Potential Biomarker For A Debilitating Fainting Condition

Study identifying first potential biomarker for a debilitating fainting condition; study suggesting postural orthostatic tachycardia syndrome, or POTS, is an autoimmune disorder; and may help pave the way for a simple blood test that could help physicians diagnose the condition. POTS is characterized by large increases in heart rate and sometimes decreases in blood pressure when standing up.

That can cause light headedness, heart palpitations and even loss of consciousness. In addition to fainting, POTS patients also regularly suffer from a litany of additional symptoms; including fatigue, pain, gastrointestinal issues, bleeding disorders, anxiety and brain fog. About 3 million Americans are believed to be affected, but because of its wide-ranging and seemingly unrelated symptoms; POTS is notoriously difficult to identify.

Debilitating fainting condition

The trouble with diagnosing POTS is that it’s currently principally a clinical diagnosis. It’s based on history, the absence of other illness as well as the finding of increase in heart rate when standing. There is no blood test right now to aid in the diagnosis. It can be an incredibly frustrating process for patients. People have suspected an autoimmune connection for years, and other small-scale studies have suggested it; one of the world’s foremost experts in syncope and disorders of the autonomic nervous system.

Researchers screened the patients’ blood for autoantibodies against nine receptors. A handful of patients showed elevated levels against all nine. But it was the prevalence of adrenergic A1 subtype receptor autoantibodies that make their findings so intriguing. According to our results, autoantibodies against this particular receptor should be present in about 90% of patients with POTS.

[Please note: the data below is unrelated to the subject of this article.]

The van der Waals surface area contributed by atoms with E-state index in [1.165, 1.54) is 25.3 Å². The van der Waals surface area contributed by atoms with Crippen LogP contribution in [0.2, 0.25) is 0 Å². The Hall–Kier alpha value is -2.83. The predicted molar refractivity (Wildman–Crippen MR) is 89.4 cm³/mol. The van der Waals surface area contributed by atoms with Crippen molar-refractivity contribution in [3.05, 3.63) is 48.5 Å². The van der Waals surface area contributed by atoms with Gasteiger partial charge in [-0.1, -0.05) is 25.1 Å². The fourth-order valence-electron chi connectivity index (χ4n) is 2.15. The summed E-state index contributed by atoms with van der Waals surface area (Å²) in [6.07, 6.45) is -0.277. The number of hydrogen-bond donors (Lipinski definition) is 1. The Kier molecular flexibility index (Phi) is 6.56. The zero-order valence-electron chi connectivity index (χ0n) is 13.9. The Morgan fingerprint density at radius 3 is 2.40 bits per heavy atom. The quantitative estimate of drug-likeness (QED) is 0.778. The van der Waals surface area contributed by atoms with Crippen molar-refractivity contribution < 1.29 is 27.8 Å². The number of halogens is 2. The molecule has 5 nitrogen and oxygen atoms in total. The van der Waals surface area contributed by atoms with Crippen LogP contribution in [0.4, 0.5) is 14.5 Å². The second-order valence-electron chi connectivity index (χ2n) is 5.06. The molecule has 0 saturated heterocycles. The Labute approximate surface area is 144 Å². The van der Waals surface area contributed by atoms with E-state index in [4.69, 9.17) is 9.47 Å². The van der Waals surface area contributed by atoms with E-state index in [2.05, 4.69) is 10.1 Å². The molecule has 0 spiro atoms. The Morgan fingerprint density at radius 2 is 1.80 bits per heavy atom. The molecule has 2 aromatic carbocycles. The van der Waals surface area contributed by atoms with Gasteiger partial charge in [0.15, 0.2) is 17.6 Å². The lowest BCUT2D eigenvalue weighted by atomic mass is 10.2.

Autoimmune disorder

Gunning and Grubb say much more research is needed. However, this study adds significantly to the evidence that POTS is an autoimmune disorder and it shows it may be possible to give physicians unfamiliar with the condition an easy way to test for it. What this does is prove the concept,” Grubb said. “Other studies had used very expensive research tests. But what we using are the same kind of testing methods that would be used by regular hospitals.

But the study wanted to do something that would potentially be a test applicable to the general population, not just a research test. While Gunning and Grubb caution they’re still investigating the precise methods by which POTS is establishing, their study does raise the possibility that existing immune modulating medications could be a viable therapeutic method for some patients.